With huge relief and excitement for the musicians and organisers, the Purbeck Valley Folk Festival 2021 has kicked off, despite plenty of other gigs being cancelled this year due to Covid restrictions.
The music event is the first local festival to happen post-Covid in Purbeck. It takes place at Purbeck Valley Farm in Harmans Cross near Swanage from Friday 20th to Sunday 22nd August 2021, although on Thursday 19th there’s also evening performances for everyone arriving for the long weekend.
High Shelf Remedy – the first act of 2021 on stage at Purbeck Valley Folk Festival 2021
Cancelled in 2020
Like pretty much every festival across the UK, the Purbeck Valley Folk Festival was cancelled in 2020, although there was an online event.
With continued uncertainty over Covid and the changing regulations, it wasn’t always certain that the 2021 festival would get the green light. Countless events earlier in the year across Purbeck have been cancelled but now in August, things are starting to go ahead.
One of the organisers, Paul Burke (centre) catching up with friends
“Over the moon that it’s happening!”
Paul Burke, who along with his daughter Catherine organises the festival said:
“We’re over the moon that it’s happening! We weren’t too sure it would but we’ve sold lots of tickets and while the weather isn’t looking too good, there’s fabulous music and a lovely atmosphere.
“The thing I’m looking forward to is not just one band but the whole overall feeling of hearing live music again. There’s going to be around three and a half thousand people here – marginally more than in 2019 – it’s buzzing!
“I must say thank you to the Barnes family, who own the farm, as they’ve been totally supportive and make everything so much easier.”
Rhian Graham works backstage as the artists’ liaison
Katy Hooper performs on the Thursday and Saturday night
More than 70 bands and performers
The festival features more than 70 bands and performers, along with musical and craft workshops, storytelling, stand up comedy and a fire performance troupe.
Performers include protest singer Grace Petrie and Scottish singer Roddy Woomble, as well as local bands, Ninebarrow, The Last Inklings, Wareham Whalers and Glenn Ross and Pete Lubbock.
The technical crew spent Thursday afternoon checking the lights and fine tuning the sound
“Brilliant to be on stage together again!”
Taking the honour of the first band on stage for 2021 at the preview night was High Shelf Remedy. The Boscombe band formerly known as The Fox and the Owl are back with a new name, new guitarist and a new album. Bass guitarist and singer, Lu Davis who produced their album, said:
“We describe ourselves as psychedelic folk infused with trip-hop, dub and blues! Luckily, we’d recorded all the parts for the new album in 2019 before Covid, so we were then able to spend lockdown mixing it all together.
“We’re really pleased with the album but it’s brilliant to be on stage together again!”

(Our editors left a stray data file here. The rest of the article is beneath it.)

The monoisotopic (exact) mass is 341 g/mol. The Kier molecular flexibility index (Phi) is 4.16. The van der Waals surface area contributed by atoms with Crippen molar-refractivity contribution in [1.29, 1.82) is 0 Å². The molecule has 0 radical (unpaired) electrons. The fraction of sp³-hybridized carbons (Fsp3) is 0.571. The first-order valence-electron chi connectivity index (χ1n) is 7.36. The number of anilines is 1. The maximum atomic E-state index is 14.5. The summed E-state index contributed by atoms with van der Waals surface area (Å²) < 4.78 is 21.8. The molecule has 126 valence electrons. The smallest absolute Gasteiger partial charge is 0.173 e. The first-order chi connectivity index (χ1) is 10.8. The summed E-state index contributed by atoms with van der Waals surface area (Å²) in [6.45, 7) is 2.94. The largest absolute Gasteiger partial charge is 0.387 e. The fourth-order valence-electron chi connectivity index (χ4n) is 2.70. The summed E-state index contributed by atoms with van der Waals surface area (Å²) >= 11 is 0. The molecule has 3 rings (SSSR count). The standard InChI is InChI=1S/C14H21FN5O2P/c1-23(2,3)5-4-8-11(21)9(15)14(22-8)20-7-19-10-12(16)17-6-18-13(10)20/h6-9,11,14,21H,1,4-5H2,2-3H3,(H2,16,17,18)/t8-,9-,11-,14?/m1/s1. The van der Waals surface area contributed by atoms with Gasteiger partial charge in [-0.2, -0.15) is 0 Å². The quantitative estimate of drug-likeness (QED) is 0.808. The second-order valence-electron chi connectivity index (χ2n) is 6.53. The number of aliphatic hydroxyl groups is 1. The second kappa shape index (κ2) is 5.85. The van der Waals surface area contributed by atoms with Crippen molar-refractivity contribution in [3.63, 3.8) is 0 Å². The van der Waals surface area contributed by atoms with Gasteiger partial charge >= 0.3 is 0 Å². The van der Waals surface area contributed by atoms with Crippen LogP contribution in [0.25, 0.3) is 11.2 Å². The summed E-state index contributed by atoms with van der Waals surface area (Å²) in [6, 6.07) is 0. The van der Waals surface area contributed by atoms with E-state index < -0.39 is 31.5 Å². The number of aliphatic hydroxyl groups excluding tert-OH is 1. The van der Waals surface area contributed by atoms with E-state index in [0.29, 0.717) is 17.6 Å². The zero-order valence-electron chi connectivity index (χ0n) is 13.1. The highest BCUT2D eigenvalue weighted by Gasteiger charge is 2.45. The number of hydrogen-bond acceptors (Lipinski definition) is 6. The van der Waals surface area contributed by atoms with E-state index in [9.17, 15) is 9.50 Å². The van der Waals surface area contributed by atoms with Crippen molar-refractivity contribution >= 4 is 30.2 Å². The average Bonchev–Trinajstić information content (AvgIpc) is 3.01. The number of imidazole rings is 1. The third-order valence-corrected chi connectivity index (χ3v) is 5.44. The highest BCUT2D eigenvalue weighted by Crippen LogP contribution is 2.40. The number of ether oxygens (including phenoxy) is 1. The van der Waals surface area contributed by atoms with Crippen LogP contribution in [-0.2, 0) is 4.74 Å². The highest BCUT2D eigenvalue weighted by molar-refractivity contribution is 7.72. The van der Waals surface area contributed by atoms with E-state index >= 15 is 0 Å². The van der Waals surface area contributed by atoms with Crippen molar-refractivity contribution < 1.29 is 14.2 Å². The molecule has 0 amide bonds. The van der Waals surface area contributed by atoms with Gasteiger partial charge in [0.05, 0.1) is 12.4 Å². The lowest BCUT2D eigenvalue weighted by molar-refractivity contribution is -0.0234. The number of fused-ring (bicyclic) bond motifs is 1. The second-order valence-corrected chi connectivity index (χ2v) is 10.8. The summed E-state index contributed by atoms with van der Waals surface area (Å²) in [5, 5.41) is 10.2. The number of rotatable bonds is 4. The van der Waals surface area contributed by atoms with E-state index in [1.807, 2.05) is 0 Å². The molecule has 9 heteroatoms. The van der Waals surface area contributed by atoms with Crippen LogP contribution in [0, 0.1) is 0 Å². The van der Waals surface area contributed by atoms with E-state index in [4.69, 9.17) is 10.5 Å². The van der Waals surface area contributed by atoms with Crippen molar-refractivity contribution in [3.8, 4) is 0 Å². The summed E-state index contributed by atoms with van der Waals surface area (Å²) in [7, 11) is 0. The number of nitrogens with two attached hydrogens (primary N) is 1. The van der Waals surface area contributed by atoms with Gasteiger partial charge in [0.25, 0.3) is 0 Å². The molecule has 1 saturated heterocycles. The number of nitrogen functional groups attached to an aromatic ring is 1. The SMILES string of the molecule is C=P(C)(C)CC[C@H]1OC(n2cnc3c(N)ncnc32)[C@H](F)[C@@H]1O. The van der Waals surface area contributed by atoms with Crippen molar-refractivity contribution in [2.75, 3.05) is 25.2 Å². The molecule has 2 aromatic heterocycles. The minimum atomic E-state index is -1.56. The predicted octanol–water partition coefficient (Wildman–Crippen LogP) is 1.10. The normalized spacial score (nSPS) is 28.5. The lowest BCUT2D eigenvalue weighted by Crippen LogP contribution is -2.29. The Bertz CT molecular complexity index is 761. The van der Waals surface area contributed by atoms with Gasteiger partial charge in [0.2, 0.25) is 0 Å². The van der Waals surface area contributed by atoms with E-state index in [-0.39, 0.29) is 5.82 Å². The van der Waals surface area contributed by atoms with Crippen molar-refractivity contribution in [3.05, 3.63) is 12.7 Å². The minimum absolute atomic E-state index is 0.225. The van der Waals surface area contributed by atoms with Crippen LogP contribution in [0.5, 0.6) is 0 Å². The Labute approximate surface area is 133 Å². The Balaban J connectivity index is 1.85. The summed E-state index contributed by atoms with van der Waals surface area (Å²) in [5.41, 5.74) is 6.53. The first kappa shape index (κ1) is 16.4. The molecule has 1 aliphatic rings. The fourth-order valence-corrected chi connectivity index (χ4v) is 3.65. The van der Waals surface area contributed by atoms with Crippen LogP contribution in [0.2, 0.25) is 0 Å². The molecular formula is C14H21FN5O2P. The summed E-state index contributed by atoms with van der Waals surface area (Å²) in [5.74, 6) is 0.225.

High Shelf Remedy – the first band to take to the stage
“Are we all going to go wild?!”
Behind the scenes, there’s been a lot of hard work to ensure everyone has an excellent time and not least with the organising of the bar. The bar manager Jon Nash said:
“It’s so good to be back and nice to see people I haven’t seen for two years. It’s going to be interesting to see how everyone responds to being at a festival again – will there still be caution or are we all going to go wild?! Anyway, it’s a great opportunity to be here, rather than stuck at home!”
The bar team
Different coloured lanyards
The organisers have gone to great lengths to help people feel at ease attending this large event.
There’s signs asking to give others’ space and festival goers can request different coloured lanyards for their pass, with red meaning ‘please keep your distance’ and yellow meaning ‘happy to chat but please don’t try to hug me or shake my hand’.
Sorting out the passes for the festival stewards
Large band of volunteers
The festival couldn’t go ahead without the large band of volunteers who help sort out problems and answer lots of questions. One of them is Sophie McCallum from Sussex. She said:
“I came here in 2019 on my own and had such a lovely time as it’s a really friendly festival. This year I wanted to get involved so I decided to volunteer as a steward.
“There’s various things that I’m looking forward to but one of them is seeing Ian Prowe perform. I saw some of his front room gigs during lockdown, so it will be nice to see him live.
“But obviously, I’m also looking forward to being here in the middle of the beautiful scenery in Purbeck, being able to listen to the music, look at the view and chill out!”
Backstage at the Purbeck Valley Folk Festival
More about the Purbeck Valley Folk Festival and details about all the other bands performing are on its website